Good ice may burn Flames

AL STRACHAN -- Toronto Sun

, Last Updated: 1:55 PM ET

 Skilled Lightning should be better on smooth Saddledome surface, Al Strachan predicts

 Under normal circumstances, the Calgary Flames would be happy to be heading home with a split.

  But these are not normal circumstances. For the Flames, whose home playoff record is 4-5, a road split might not be good enough.

 One of the problems is that the Flames are going home to good ice and at this time of the year, when you're playing elite teams, that puts the Flames at a disadvantage.

 They're not a particularly skilled team, but they have a lot of speed and tenacity. They give the opposition no time to be creative and they hit everything that moves.

 On the road, where ice surfaces aren't as good -- to put it mildly -- that style tends to be effective.

 The Flames don't try to get pretty goals. They just try to go to the net and do some damage from short range.

 The Flames' lack of pure offensive skill shows up on their power play -- which is abysmal. With a man advantage, you want to make some plays, get the defenders out of position and create glorious opportunities.

 In seven power plays on Thursday night in Game 2 of the Stanley Cup final, the Flames created only one glorious opportunity -- and it went to Brad Richards of the Tampa Bay Lightning. He had a clean breakaway that Miikka Kiprusoff stopped.

 The Flames did get a meaningless power-play goal late in the game when Ville Nieminen blasted a shot from the top of the circle past Nikolai Khabibulin, but all that did was distort the statistics.

 It was just a line rush, not the type of power-play goal that comes off a setup in the zone, and furthermore, Nieminen isn't normally part of the Flames power play.

 It was late in the game and the score was 4-0 at the time, so coach Darryl Sutter sent him out.

 So now, the Flames power play has a post-season success rate of 11.6%. The Lightning's power play has been effective 20% of the time.

 With an effective power play, the Flames could have put themselves in total control of this series. They had five of the first seven power plays on Thursday but couldn't beat Khabibulin on the first one and looked totally inept on the other four.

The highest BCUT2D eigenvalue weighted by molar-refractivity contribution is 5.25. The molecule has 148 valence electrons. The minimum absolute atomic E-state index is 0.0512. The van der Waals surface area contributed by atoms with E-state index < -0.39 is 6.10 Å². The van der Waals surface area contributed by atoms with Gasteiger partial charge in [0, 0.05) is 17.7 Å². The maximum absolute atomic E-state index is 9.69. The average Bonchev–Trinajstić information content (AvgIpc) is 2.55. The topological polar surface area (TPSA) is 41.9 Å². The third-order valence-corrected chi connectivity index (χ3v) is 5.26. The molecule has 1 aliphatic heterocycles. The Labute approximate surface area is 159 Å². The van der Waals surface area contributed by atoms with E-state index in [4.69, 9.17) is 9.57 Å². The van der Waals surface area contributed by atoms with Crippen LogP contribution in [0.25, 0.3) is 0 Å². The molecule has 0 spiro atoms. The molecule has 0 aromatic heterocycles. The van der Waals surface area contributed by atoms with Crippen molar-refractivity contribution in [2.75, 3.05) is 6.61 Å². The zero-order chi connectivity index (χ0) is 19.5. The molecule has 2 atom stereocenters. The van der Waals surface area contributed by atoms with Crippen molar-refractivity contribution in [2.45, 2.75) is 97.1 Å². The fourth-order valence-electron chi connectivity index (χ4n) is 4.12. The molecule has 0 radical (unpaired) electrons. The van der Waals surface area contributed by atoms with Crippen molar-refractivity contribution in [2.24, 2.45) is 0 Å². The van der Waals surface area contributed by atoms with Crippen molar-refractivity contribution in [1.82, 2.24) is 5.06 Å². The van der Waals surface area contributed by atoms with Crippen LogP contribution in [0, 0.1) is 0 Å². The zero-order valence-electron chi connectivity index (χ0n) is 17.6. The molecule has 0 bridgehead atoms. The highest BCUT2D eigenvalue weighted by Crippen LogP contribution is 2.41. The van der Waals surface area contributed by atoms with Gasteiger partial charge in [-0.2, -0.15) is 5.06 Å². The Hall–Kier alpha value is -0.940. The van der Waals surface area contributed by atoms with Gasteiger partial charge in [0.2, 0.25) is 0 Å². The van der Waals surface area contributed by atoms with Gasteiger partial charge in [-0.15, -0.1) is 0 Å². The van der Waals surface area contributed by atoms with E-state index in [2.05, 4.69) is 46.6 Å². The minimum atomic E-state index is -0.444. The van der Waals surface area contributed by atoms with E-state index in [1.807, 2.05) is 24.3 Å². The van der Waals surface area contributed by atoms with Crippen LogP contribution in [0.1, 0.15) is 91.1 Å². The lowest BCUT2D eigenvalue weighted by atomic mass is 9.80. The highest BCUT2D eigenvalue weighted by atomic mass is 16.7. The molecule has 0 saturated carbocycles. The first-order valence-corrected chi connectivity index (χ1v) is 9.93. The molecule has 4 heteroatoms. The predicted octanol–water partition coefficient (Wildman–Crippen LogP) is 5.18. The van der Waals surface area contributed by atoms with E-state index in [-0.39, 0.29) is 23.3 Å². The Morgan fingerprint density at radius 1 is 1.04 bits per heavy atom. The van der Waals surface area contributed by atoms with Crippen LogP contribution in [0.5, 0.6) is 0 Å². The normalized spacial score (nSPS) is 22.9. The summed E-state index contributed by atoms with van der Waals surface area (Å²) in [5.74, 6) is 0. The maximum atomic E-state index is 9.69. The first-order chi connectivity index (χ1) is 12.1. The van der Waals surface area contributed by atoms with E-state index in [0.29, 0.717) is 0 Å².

No matter what spin the league tries to put on the matter, the ice surface in Tampa is atrocious. As often as not, the puck is bouncing like an golf ball on a marble floor.

 In Calgary, where the Lightning's skilled players can work their magic, the Flames will have to be at the very pinnacle of their game.

 As they're fully aware, they'll have to minimize the Tampa Bay opportunities by staying out of the box. But the catch is that while they can avoid stupid penalties, there are times when the choice is either taking a penalty or allowing a golden scoring opportunity.

 If the Lightning is allowed to get rolling, it will force the Flames into situations of that nature. The Bolts have two potent scoring lines and if they're allowed to roll in on the under-manned Calgary defence, even the now-commonplace miracles produced by Kiprusoff won't be able to deny them.

 The Flames will have their fans behind them and, perhaps, with all the playoff hysteria that is evident in Calgary, the Lightning will get caught up in the moment and lose its focus.

 But a better hope for the Flames is to look upon tonight's game as a Game 7, to pound the Lightning into submission from the start and to do everything they can to use their biggest weapon -- their speed -- to frustrate the Tampa forwards.

 It may be tiring, painful and difficult, but it's the way they got to this level.

 And, as Tampa's Martin St. Louis pointed out on Thursday, "There's nothing to save it for at this time of the year."


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